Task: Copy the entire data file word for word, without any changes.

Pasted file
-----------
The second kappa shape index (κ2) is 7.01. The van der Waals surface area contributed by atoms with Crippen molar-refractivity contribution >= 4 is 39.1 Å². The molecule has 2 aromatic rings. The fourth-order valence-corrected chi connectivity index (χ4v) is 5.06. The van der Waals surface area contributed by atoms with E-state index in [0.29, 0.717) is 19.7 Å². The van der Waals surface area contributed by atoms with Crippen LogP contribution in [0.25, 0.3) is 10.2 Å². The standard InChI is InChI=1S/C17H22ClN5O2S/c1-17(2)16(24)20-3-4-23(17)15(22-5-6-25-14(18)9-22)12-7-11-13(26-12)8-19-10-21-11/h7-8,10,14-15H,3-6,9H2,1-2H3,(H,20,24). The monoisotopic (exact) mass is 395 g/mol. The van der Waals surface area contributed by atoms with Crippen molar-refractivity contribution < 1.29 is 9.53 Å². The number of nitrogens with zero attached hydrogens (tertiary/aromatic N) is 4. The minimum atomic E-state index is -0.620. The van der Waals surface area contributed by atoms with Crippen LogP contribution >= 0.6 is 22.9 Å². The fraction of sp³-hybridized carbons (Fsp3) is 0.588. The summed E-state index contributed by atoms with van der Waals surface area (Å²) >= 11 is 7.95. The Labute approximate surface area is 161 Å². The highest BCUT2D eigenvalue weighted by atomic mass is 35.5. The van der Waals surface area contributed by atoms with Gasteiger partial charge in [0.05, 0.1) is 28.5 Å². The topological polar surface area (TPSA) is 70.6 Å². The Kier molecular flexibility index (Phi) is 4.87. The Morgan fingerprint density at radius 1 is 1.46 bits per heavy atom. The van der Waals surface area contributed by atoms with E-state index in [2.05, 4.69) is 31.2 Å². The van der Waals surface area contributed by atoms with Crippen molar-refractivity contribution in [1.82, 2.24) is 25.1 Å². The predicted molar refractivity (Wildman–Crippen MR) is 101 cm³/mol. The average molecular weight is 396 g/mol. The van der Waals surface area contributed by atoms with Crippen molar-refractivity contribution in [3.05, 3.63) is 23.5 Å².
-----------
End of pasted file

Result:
The second kappa shape index (κ2) is 7.01. The van der Waals surface area contributed by atoms with Crippen molar-refractivity contribution >= 4 is 39.1 Å². The molecule has 2 aromatic rings. The fourth-order valence-corrected chi connectivity index (χ4v) is 5.06. The van der Waals surface area contributed by atoms with E-state index in [0.29, 0.717) is 19.7 Å². The van der Waals surface area contributed by atoms with Crippen LogP contribution in [0.25, 0.3) is 10.2 Å². The standard InChI is InChI=1S/C17H22ClN5O2S/c1-17(2)16(24)20-3-4-23(17)15(22-5-6-25-14(18)9-22)12-7-11-13(26-12)8-19-10-21-11/h7-8,10,14-15H,3-6,9H2,1-2H3,(H,20,24). The monoisotopic (exact) mass is 395 g/mol. The van der Waals surface area contributed by atoms with Crippen molar-refractivity contribution < 1.29 is 9.53 Å². The number of nitrogens with zero attached hydrogens (tertiary/aromatic N) is 4. The minimum atomic E-state index is -0.620. The van der Waals surface area contributed by atoms with Crippen LogP contribution >= 0.6 is 22.9 Å². The fraction of sp³-hybridized carbons (Fsp3) is 0.588. The summed E-state index contributed by atoms with van der Waals surface area (Å²) >= 11 is 7.95. The Labute approximate surface area is 161 Å². The highest BCUT2D eigenvalue weighted by atomic mass is 35.5. The van der Waals surface area contributed by atoms with Gasteiger partial charge in [0.05, 0.1) is 28.5 Å². The topological polar surface area (TPSA) is 70.6 Å². The Kier molecular flexibility index (Phi) is 4.87. The Morgan fingerprint density at radius 1 is 1.46 bits per heavy atom. The van der Waals surface area contributed by atoms with E-state index in [2.05, 4.69) is 31.2 Å². The van der Waals surface area contributed by atoms with Crippen molar-refractivity contribution in [1.82, 2.24) is 25.1 Å². The predicted molar refractivity (Wildman–Crippen MR) is 101 cm³/mol. The average molecular weight is 396 g/mol. The van der Waals surface area contributed by atoms with Crippen molar-refractivity contribution in [3.05, 3.63) is 23.5 Å².